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With loss in rear-view mirror, Devils focus on Game 2

Saturday, 06.02.2012 / 12:53 PM / Devils vs Kings - 2012 Stanley Cup Final

By Dan Rosen - NHL.com Senior Writer

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With loss in rear-view mirror, Devils focus on Game 2
Game 1 on Wednesday seems like forever ago at this point, but the Devils feel they were able to use the time between games wisely.

NEWARK, N.J. -- Devils right wing Ilya Kovalchuk fielded 10 questions from the media Saturday morning. As the 11th was being asked, he smiled, gave a quick one-word response, turned around, and headed for the exit.

Can you blame him?

Kovalchuk, like the rest of his teammates, is sick and tired of talking about how the Devils lost Game 1 in the Stanley Cup Final and what they have to do better in Game 2 at the Prudential Center on Saturday (8 p.m. ET, NBC, CBC, RDS).

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"It's all behind us," Kovalchuk said in response to the 10th question. "It doesn't make any sense to talk about it anymore. We just gotta go out there and make sure we're not going to make the same mistakes we made in Game 1."

Game 1 on Wednesday seems like forever ago at this point, but while the Devils are admittedly antsy to get back to the action after two full days off they at least feel they were able to use the time between games wisely.

The coaches spent the better part of Thursday going over the game film and jotting down notes. The players were given the day off, even though some still showed up at Prudential Center for treatment or to work out off the ice.

They practiced and studied film Friday, and had their normal pre-game meetings and skate Saturday morning.

"We had that next day off, which is good," Devils forward David Clarkson said. "You do the thing with your family and get your mind away from everything. The next day you go back to work, go over the little things, not just the ones you didn't do well but what you did do well. That's something that has been very good for us, the coaching staff putting together clips not just of the things that they thought we did bad, but the things we did good. It's a reminder of what we have ahead and what we have to do."

The reminders are important, but the Devils already knew in the moments after Game 1 what they have to do better in Game 2.

They have to be more aggressive with their forecheck and they have to have better execution. Seventeen shots on goal against Kings goalie Jonathan Quick is simply not enough to beat him.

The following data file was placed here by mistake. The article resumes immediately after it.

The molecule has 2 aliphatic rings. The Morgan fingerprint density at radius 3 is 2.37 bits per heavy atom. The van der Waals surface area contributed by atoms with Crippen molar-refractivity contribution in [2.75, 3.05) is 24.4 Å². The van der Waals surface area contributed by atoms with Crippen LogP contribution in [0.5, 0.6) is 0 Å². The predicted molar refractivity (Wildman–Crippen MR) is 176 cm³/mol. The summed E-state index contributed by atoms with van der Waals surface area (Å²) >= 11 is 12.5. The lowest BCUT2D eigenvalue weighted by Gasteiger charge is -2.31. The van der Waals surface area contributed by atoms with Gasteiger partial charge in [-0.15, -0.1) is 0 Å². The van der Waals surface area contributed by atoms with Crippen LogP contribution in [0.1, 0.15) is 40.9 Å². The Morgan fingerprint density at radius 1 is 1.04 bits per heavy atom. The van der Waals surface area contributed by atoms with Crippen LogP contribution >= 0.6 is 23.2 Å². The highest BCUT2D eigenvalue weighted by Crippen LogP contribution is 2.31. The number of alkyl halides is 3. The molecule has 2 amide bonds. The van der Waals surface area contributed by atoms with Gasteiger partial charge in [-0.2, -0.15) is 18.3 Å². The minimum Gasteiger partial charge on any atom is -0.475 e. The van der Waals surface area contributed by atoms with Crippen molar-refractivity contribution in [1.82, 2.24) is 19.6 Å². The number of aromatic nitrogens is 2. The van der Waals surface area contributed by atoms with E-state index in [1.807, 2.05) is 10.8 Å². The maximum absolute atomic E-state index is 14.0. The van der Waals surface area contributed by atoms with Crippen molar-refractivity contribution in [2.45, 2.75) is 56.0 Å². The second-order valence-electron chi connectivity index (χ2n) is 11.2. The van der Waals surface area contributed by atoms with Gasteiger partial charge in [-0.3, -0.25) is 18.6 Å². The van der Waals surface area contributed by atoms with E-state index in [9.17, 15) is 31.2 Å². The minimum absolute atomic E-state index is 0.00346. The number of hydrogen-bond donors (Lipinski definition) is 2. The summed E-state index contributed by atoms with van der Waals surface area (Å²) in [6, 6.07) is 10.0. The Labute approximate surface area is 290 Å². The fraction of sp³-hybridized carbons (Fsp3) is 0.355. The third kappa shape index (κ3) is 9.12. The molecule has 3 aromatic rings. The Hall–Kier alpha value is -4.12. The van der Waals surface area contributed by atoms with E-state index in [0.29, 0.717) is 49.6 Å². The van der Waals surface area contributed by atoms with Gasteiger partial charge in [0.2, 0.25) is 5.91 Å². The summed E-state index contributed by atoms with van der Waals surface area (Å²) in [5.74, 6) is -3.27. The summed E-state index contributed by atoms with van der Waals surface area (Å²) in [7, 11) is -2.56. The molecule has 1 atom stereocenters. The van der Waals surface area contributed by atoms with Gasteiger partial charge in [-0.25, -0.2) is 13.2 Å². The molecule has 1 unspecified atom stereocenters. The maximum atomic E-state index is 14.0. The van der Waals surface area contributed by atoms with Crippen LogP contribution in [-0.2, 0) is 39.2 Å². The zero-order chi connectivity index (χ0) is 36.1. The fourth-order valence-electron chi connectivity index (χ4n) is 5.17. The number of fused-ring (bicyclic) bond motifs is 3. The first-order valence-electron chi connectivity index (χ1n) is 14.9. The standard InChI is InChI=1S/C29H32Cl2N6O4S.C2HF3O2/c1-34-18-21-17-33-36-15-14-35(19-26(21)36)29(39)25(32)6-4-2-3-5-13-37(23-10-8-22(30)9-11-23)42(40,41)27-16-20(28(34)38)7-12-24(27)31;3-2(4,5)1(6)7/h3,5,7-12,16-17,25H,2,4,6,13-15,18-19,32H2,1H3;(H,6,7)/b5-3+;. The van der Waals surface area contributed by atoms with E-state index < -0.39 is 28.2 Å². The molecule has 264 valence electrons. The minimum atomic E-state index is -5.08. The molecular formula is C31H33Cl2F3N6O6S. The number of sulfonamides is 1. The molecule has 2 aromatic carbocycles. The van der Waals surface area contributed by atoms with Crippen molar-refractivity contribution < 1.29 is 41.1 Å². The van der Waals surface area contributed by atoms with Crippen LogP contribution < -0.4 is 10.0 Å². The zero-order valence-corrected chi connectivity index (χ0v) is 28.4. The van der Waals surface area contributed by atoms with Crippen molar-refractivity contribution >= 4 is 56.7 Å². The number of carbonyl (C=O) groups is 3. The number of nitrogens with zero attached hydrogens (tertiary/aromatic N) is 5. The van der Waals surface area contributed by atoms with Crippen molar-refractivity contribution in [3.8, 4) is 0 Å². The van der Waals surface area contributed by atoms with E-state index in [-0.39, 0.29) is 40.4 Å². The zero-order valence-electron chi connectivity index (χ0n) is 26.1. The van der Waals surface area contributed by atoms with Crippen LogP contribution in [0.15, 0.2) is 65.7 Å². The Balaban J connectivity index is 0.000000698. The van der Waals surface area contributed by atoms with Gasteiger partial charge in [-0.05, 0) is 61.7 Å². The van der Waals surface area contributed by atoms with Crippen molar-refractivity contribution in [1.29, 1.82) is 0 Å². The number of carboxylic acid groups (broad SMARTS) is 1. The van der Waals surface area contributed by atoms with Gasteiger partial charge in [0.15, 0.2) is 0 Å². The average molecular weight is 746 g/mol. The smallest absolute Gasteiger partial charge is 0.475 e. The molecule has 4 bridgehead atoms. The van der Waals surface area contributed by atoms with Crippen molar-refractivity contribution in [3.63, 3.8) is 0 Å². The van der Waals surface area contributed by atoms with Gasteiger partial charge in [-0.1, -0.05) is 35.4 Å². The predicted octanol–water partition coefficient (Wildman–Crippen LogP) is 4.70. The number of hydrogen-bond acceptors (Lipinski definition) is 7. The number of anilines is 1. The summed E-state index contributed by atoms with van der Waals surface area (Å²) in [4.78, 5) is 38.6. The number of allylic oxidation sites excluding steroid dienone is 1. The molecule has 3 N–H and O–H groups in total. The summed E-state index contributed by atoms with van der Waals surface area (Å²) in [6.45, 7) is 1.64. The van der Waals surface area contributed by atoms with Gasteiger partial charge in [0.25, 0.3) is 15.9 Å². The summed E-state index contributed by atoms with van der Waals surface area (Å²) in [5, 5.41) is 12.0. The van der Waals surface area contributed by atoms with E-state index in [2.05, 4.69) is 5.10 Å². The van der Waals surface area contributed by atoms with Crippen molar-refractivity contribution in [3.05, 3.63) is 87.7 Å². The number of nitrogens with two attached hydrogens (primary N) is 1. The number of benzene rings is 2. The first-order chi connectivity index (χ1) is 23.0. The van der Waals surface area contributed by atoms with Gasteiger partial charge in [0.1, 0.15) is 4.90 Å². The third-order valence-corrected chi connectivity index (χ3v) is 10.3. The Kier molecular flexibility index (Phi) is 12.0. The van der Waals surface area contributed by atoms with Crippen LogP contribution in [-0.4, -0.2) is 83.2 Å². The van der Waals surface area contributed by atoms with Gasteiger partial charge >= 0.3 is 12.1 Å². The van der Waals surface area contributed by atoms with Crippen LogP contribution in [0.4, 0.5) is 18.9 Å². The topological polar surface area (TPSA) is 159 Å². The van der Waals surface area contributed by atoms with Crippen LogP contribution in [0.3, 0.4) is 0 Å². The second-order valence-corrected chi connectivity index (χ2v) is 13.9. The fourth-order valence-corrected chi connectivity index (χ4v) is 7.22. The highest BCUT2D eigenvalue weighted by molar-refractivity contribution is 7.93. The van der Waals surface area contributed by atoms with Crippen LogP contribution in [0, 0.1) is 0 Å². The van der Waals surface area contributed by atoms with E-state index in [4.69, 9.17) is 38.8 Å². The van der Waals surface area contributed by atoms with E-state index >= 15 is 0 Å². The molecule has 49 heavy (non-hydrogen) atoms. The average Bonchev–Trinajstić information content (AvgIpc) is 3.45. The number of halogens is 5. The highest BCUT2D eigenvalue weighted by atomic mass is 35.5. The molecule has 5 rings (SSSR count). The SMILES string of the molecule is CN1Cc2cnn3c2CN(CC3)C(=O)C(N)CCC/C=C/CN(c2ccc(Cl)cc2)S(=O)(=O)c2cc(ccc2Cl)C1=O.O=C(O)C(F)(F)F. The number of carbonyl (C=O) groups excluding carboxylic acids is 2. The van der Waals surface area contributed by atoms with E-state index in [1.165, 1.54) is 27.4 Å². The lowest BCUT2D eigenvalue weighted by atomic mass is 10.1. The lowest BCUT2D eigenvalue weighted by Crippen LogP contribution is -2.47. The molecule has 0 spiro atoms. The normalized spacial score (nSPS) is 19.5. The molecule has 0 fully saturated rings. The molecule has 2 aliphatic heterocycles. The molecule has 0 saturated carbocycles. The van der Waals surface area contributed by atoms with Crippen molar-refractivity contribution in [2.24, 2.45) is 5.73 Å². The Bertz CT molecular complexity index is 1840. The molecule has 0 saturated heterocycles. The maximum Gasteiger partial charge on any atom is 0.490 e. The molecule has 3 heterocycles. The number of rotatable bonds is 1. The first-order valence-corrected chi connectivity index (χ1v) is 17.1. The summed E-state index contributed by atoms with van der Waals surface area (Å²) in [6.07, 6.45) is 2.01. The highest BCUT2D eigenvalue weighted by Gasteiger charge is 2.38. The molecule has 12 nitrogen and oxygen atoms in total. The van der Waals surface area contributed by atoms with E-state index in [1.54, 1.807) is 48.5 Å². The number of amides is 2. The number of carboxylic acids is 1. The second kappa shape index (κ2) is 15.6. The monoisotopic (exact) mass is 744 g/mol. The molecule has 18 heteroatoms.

"We have to put a lot of pressure on them right from the get-go and just dictate our pace," Kovalchuk said. "We can't sit back against that team."

And they can't dwell on what happened in Game 1 -- at least not anymore.

"It's all behind us. It doesn't make any sense to talk about it anymore. We just gotta go out there and make sure we're not going to make the same mistakes we made in Game 1."
-- Devils' forward Ilya Kovalchuk on making adjustments in time for Game 2

"You have to be able to move forward right away," Devils center Adam Henrique said. "You can't sit on that emotionally. You have to put it behind you as soon as you can. It [stinks] coming off a loss, you don't feel great about it, but there is not much you can do from that point. You just move ahead."

Clarkson said he was able to move ahead as soon as he got home after Game 1.

"You realize in the playoffs you've got to let it go and that's something we've done all playoffs," he said. "We lost Game 1 to Philly, we lost Game 1 to the Rangers, and our leadership, the people in this room, the coaching staff would always let us know that one is behind us, let's go out and have a better game. By the time I got home and was sitting down, getting ready to go to bed, I was trying to prepare for the next game."

It's only a few hours away now -- finally.

"I don't think it's a perfect scenario, all the days off. I don't think anyone enjoys that. You want to play," Devils coach Peter DeBoer said. "You get to this point, as coaches you get tired of looking at tape, analyzing -- you analyze it to death. From a player's perspective, they have that nervous energy. The only release is dropping the puck and playing. It is what it is and you just deal with it the best you can."

Follow Dan Rosen on Twitter at: @drosennhl

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